She got married when she was 20. If only she would have said “No, I don’t want to get married right now. I would rather study.” But she didn’t say it. She could have had her way. She had that will to fight.
But I guess the idea of getting married appealed to her. It was exciting and romantic. Besides, her mother was too anxious to marry her off as her father was old and about to die. And she wanted to be done with that cumbersome task in his lifetime.
With her marriage came that inevitable change in our relationship. Sometimes I wonder why it happens. The friendship between female friends alters rather drastically if one of them gets married. Not always, of course. But in most cases it does.
It has happened with me in many cases – friends, cousins and even my sister with whom I was a buddy and shared many things. There is just one friend with whom the quality of friendship has remained very much the same after her marriage.
And why does the relationship change? In their early marital bliss I find them totally enveloped in their dreams, desires and expectations – something which they can’t share with me and neither do I have any desire to know about their very personal dreams. When this bliss wears off in twelve months or so they come to me with their tales of woes, their tiffs with their in-laws and the adjustment problems with the husband who is after all a human being and no prince charming.
I do listen to them because out of our mutual trust they deem it fit to tell me without any questions from my side. After sometime they harden, or compromise, or whatever.
By the time they realize they have to resolve their own conflicts, they stop talking about it. When they have children, they start talking about children. Or rather, they get involved in child-rearing (I understand it’s a 24-hour job) and have no time left for friendship.
The most crucial change after their marriage is that they lost interest in me. They will never ask me what I am doing, what’s happening to my life and so it all cools down. Some revival of friendship does occur when their children reach age three plus.
So there she was, lost in early marital bliss and had nothing to say to me. Prior to her marriage she had appeared in her Intermediate exams and flunked in English. I advised her to appear in the supplementaries. But she didn’t bother. After a year I again told her to clear the paper but it seemed she had lost all interest in studies.
She was happy, initially. And the thing she was most excited about during the first few weeks was the discovery that her husband was interested in fiction and poetry. “He reads books,” she had told me proudly. That was the only information she gave me about her husband.
It was only after six children, one abortion and immense hardships ten years later that she accepted she had known the very first night of the wedding that the man she had gotten married to had some sort of mental problems. “There were a lot of pills – antidepressants, etc. He could never sleep without them. And yes, he had epileptic attacks once in awhile,” she told me.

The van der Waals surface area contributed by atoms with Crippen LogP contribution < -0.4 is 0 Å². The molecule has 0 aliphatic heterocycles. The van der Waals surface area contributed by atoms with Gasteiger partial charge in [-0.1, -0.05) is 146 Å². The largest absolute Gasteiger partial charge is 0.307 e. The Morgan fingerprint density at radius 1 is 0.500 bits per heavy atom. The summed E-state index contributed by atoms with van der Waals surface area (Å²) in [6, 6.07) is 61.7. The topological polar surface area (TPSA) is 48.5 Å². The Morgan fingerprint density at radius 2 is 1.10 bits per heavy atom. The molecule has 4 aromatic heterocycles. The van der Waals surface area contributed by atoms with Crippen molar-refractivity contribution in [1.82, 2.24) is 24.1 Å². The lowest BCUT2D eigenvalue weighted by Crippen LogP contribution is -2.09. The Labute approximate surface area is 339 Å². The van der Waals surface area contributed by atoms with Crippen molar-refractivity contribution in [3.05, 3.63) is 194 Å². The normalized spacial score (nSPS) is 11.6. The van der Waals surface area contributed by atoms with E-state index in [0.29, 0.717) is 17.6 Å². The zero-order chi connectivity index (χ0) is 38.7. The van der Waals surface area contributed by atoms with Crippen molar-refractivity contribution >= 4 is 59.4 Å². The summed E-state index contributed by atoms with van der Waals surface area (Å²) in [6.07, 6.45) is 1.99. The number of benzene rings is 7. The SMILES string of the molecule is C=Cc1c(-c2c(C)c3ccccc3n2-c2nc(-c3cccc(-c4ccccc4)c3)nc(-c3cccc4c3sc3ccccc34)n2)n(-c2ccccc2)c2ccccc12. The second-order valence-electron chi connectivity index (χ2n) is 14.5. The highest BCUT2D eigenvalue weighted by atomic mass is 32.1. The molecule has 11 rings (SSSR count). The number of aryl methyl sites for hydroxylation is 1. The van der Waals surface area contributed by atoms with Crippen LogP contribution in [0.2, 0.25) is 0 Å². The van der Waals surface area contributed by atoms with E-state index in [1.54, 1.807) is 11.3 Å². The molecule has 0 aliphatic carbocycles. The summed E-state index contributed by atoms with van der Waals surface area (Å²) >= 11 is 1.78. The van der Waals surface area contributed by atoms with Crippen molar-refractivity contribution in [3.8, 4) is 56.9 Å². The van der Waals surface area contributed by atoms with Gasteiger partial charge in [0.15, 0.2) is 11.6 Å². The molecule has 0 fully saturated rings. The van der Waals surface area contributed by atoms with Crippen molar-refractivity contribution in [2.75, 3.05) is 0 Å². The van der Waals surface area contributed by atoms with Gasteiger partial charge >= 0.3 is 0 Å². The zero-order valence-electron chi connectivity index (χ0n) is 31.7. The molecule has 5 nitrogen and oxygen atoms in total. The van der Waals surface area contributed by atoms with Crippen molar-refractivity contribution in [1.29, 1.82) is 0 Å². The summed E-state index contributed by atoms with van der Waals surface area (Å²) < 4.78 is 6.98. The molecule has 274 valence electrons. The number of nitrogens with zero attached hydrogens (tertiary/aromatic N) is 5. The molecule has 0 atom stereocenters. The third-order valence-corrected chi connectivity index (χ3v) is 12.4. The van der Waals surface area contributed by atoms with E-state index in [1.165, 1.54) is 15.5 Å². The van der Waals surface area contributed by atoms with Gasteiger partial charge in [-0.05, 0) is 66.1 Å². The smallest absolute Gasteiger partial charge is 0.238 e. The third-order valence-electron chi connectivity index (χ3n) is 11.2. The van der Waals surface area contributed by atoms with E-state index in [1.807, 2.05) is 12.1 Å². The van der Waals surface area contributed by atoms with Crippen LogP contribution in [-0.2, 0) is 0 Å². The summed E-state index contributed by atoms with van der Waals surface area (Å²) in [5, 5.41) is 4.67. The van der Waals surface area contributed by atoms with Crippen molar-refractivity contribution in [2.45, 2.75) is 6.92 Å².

It was something she could no longer hide. Because her husband met with a minor accident and lost his mind. I mean literally. (He took three years to recover). Psychiatric examinations didn’t reveal anything specific, anything organically wrong except an epileptic history and a psychologically weak personality with frequent bouts of moderate depression.
So all those years she was living with a man who wasn’t capable of anything except impregnating her and she had a real tough, miserable time.
A friend of mine says the stories of women who had suffered from bad marriages, lousy husbands or poverty and struggle emerge as strong and heroic, are nonetheless clichéd tales of human sufferings. What’s extraordinary about it? I mean, why should I write about her?
So I reflect on her life. And I don’t find any cliché in human suffering. For some people, it becomes a circle, a carousel that goes round and round and which they can’t stop and neither can they get off it so they have nothing else to do but to hold the reins tight lest they fall.
After all, why should a person who had a manic-depressive father, end up with an epileptic, neurotic-depressive husband? I don’t find any logic in it. Sometimes I think life is absurd.
But at times, I am an incorrigible optimist. Like when I look at her twelve-year-old daughter. She had the sadness in her eyes that comes with the wisdom of age and the sufferings of a lifetime. It seems as if she has seen and grasped too much in a very short time and the pain, incomprehensible, inexplicable to her, has frozen in her eyes.
She is a very bright and intelligent child. She is in class eight and always stands first. My friend wants to make a doctor out of her. “But who knows!” she wonders. “And who has the money for her education in a medical college?” says her frail old mother.
“It’s not that expensive. If only she gets good marks in F.Sc.” I say. “In four years’ time she’ll finish her Inter Science. Let’s see. This year admissions in Dow Medical College closed at about 74%. So after four years I guess it would close at 78%. So you have to work real hard, baby,” I tell her. She gives me her silent smile. And I look at her woman-child face – beautiful, like her mother’s – with some of the most beautiful features I’ve seen in my life.
I know she is going to make it. She is going to have some control over her life. A partial, yet significant control over destiny that comes only with education.